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Normal distribution excel exercise

(Long-26 minutes) Presentation on spreadsheet to show that the normal distribution approximates the binomial distribution for a large number of trials. Created by Sal Khan.

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  • male robot hal style avatar for user Conor McKenzie
    Around , the convergence chart seems to have an error whenever you input the probability of finishing an odd number of steps away from the start point. Could this possibly be why?:

    Since you have an even number of steps (10, 20, 30,etc.), each one being exactly one unit in directly opposing directions (so that we could say that 1 step right is equivalent to -1 steps left), you cannot finish with an odd number of units away from the center, given an even number of total steps.

    Consider this: total steps = S
    left steps = L
    right steps = R
    Left steps + Right steps = total Steps [L+R=S]
    Now, total distance from the start (D) = |L-R|
    and since S = L+R, solve for L and you get L = S-R
    Substitute this into the distance equation:
    D = |S-R-R| or, to simplify it, D = |S-2R|
    So basically. the distance from the start is the total number of steps minus 2 times the number of steps right. Since R and S have to be whole numbers, to get all the possible results for D, you take the total number of steps minus all multiples of 2. If S is odd, then subtracting any multiple of 2 will keep it odd. If S is even, then subtracting any multiple of 2 will keep it even. Therefore, you cannot have an od distance from the start with an even number of total steps.
    (32 votes)
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    • mr pants teal style avatar for user Jeff F.
      Bug 1: An odd "Final Position" causes fractional (impossible) moves and a jaggy (wrong) graph.
      Fix: Change the "Total moves" formula from =C8+2*$C$6 to =C8+MROUND($C$6,2).
      Explanation: You can't do an odd number of moves and end up in the same position. The "Right Moves" and "Left Moves" formulae will result in non-integers, which will result in a wrong (often >1) "Binomial Probability". So, only add an even number of moves to the last known good "Total moves". MROUND rounds to the nearest multiple of 2.

      Bug 2: A large "Final Position" causes "Binomial Probability" to display "#NUM", limiting the graph domain.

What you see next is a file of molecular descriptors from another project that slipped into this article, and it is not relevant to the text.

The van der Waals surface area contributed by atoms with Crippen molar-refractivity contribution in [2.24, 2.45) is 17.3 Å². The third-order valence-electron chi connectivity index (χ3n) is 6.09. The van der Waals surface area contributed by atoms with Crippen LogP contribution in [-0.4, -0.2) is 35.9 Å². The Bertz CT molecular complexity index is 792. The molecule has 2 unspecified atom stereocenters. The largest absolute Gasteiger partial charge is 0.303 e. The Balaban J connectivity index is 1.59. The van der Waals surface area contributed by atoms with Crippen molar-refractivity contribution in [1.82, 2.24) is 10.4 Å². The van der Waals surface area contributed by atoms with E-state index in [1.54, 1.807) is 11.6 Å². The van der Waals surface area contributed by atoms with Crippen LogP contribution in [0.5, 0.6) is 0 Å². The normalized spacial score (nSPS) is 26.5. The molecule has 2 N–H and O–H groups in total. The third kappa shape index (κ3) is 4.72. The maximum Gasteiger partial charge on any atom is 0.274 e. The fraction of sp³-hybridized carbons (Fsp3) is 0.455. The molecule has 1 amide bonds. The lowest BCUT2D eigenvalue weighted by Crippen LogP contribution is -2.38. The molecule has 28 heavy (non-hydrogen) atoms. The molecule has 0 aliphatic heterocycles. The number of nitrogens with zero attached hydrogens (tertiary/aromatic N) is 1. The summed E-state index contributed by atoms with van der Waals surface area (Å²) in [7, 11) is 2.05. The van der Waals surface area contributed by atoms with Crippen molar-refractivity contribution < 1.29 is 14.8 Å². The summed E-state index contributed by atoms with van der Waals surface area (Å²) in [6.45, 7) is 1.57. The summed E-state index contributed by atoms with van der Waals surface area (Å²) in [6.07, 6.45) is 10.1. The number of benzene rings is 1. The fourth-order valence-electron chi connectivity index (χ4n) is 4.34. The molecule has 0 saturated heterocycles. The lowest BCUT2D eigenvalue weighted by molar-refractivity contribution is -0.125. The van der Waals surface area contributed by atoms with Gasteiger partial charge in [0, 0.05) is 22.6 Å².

Fix: Change the "Binomial Probability" formula from =FACT(C8)/(FACT(C10) * FACT(C8-C10)) * $C$3^C10 * $C$4^C9 to =BINOMDIST(C9,C8,0.5,FALSE).
      Explanation: Excel cannot handle numbers larger than 1.8e+308. The factorial of a 171 is larger than this. So, any "Total moves" larger than 170 will result in "#NUM" for "Binomial Probability", which uses factorial. Built-in functions like BINOMDIST avoid large intermediate numbers and get the same result.
      (25 votes)
  • leaf green style avatar for user Jon Dough
    Around what's Sal referring to when the normal curve caused the financial industry to make bad choices?
    (12 votes)
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    • blobby green style avatar for user nickp7
      A lot of old(er) risk models were based on the assumption of normally distributed risk. What typically happens during "shocks" - financial crises, supply shocks in oil markets, etc - is this is often not the case, and this is when you hear people refer to "fat-tails" or risk located multple deviations away from the center of the distribution. Behavioral finance is a discipline that tries to address this.
      (25 votes)
  • blobby green style avatar for user Richard James
    This lesson seems out of place as part of the Statistics and probability / Modeling data distributions unit. We have not yet learned about binomial distributions, if you follow the lessons as presented in sequence. It looks like we will eventually learn these concepts in later units, possibly under Probability or under Random Variables (not sure).
    (21 votes)
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  • leaf green style avatar for user Alghily Mohammed Ahmed
    Why Variance = B8*B4*B3
    I know from http://www.khanacademy.org/math/statistics/v/statistics--sample-variance that var=sum of all samples squared - mean squared
    (8 votes)
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  • blobby green style avatar for user graham20
    I'm watching this in the statistics and probability playlist but I think it's in the wrong place. Binomial distribution hasn't even been covered yet.
    (12 votes)
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  • blobby green style avatar for user Zach Cumer
    Hello, this is the closest video I have found to what I was searching for. I need help making a histogram in Excel. I get confused on what data goes into "Input" and "Bin" and each box. If someone could help me get some clarification that would be great!
    (5 votes)
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    • blobby green style avatar for user grassyraj